Last Updated on November 5, 2020
Organizations live or die by the leaders calling the shots within them. Unfortunately, many businesses fall apart because of poor leadership. Not only do those businesses make poorer decisions, but they also suffer from lower employee morale, productivity, and efficiency.
Most leadership problems can be proactively resolved with better training, but what’s the right way to approach leadership training in your organization?
The Value of Better Trained Leaders
It’s hard to overstate the value of better leaders in your organization. With better leaders in place, you’ll see higher productivity, higher efficiency, higher morale, lower turnover, and better decisions made at every level of your business.
You might argue that leadership is an innate quality, at least to some degree, as some people seem like a better fit for leadership positions than others due to their personality. While this is somewhat true, almost everyone can benefit from better training; naturally good fits will become even better leaders, while people who struggle to fit into a leadership role will have a chance to realize their full potential.
In other words, everything comes down to better training.
How to Train Better Leaders in Your Organization
So what steps can you take to train better leaders within your organization?
These are some of the best ways to start:
- Invest in executive education. Make the investment in an executive education program. Executive education, sometimes called leadership training, is a formalized program designed to help executives and managers get better at their jobs. An effective program functions kind of like a miniature MBA program, giving leaders access to the knowledge and experience they need to make better business decisions.
- Establish your leadership core values. By what standards are you judging “good” or “bad” leadership? What are the leadership values of your organization? Your business should have room to tolerate many different types of leadership styles, since everyone will have a different approach, but your core values should remain unwavering. What qualities do you want all your leaders to embody?
- Cultivate the right kind of culture. It also helps to build and support the right kind of corporate culture. How do you want your leaders to function within your organization? How and when will they provide direction to your employees, and how will you coordinate your independent teams? If you create a culture that focuses on collaboration, mutual support, learning, and growth, you’ll be much more capable of training leaders who succeed.
- Set actionable goals at organization and individual levels. No leadership training program can succeed without specific, measurable, and actionable goals. These are going to be the metrics that you use to define success, and the guideposts that motivate you and your leaders to evolve. What are the most important metrics for “success” in leadership? For example, is it more important to lower employee turnover, or see an increase in profitability? How important are employee satisfaction surveys? How will you rate the effectiveness of business decisions? Once you have these metrics, you can set targets and, ideally, achieve those targets on your route to better leadership performance.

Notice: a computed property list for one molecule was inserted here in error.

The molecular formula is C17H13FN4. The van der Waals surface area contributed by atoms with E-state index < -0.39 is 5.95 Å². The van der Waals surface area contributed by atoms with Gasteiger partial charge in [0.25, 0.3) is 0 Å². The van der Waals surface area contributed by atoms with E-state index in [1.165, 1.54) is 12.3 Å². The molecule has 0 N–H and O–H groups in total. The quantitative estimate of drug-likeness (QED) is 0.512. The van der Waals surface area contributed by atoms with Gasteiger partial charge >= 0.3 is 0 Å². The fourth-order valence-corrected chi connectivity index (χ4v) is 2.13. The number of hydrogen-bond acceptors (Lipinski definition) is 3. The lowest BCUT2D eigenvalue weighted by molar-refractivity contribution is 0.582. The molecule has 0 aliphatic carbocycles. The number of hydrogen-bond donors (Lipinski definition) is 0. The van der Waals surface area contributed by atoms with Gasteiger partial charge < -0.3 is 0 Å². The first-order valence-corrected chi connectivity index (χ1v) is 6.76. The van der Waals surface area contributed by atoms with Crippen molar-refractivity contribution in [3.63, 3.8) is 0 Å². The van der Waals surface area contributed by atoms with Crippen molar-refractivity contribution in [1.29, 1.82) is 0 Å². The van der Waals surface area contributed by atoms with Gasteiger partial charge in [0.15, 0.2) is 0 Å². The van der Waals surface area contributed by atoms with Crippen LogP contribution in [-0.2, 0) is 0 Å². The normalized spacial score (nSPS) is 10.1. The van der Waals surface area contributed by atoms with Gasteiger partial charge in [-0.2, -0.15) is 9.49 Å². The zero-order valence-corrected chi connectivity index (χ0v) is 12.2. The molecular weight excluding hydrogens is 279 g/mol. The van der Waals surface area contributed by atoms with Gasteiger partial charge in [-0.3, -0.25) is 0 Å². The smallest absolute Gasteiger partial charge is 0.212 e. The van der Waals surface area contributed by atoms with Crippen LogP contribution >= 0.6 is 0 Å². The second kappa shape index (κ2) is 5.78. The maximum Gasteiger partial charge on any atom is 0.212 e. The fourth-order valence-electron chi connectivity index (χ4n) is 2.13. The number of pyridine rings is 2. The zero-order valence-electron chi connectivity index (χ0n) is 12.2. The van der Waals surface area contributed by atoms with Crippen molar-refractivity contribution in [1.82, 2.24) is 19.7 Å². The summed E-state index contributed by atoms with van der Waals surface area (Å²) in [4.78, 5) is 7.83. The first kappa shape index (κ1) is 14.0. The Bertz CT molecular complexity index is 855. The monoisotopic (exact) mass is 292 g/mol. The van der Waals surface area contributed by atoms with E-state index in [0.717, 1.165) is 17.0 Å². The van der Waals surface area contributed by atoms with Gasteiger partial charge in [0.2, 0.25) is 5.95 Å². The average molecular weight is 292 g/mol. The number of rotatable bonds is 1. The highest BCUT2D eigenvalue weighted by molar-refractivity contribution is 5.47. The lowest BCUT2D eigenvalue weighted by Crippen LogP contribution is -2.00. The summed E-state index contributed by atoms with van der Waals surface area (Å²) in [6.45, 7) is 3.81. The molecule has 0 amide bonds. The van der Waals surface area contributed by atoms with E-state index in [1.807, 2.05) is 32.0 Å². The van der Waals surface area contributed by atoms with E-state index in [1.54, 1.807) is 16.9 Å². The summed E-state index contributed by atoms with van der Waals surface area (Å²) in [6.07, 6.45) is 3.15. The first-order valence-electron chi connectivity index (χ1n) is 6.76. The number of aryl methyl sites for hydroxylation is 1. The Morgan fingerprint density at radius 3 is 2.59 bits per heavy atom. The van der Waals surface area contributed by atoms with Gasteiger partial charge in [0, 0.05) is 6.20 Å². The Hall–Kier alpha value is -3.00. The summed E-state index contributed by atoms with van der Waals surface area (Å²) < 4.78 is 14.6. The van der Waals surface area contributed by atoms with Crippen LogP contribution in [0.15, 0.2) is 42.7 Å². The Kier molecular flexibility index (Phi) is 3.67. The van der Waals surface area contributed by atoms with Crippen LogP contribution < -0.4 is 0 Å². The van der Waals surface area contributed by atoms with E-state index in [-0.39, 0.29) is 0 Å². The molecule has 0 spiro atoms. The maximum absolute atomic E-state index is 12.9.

- Create paths to leadership from the bottom up. Though not strictly necessary, it’s a good idea to establish paths to leadership within your organization from the ground up. You should make it possible for almost anyone in your company to reach a leadership position through hard work. This will motivate better performances from all employees and will ensure that your most motivated and dedicated workers end up in leadership positions, where they can do even more good for your company. This is also an opportunity to train potential leaders early and often.
- Help leaders learn from each other. Different leaders will have different guiding philosophies and leadership styles, so try to help them learn from each other. Encourage the leaders within your organization to meet with each other, discuss ideas, and grow together. This, too, is a part of leadership training.
- Train continuously. There’s no such thing as a fully trained or fully educated leader; there are always new things to learn and new skills to perfect. Make sure you allow your leaders to learn and train continuously if you want them to approach their full potential.
- Give and receive feedback regularly. Finally, spend time giving and receiving feedback. You should be helping your leaders understand what they’re doing wrong and how they can be better, and they should be providing insights about the effectiveness of your leadership training. Only with mutual feedback will you both be able to improve.
Your internal leadership training program isn’t going to develop itself, nor will you be able to build it overnight. Instead, you’ll need to think critically about the strengths and weaknesses of your current leadership structures,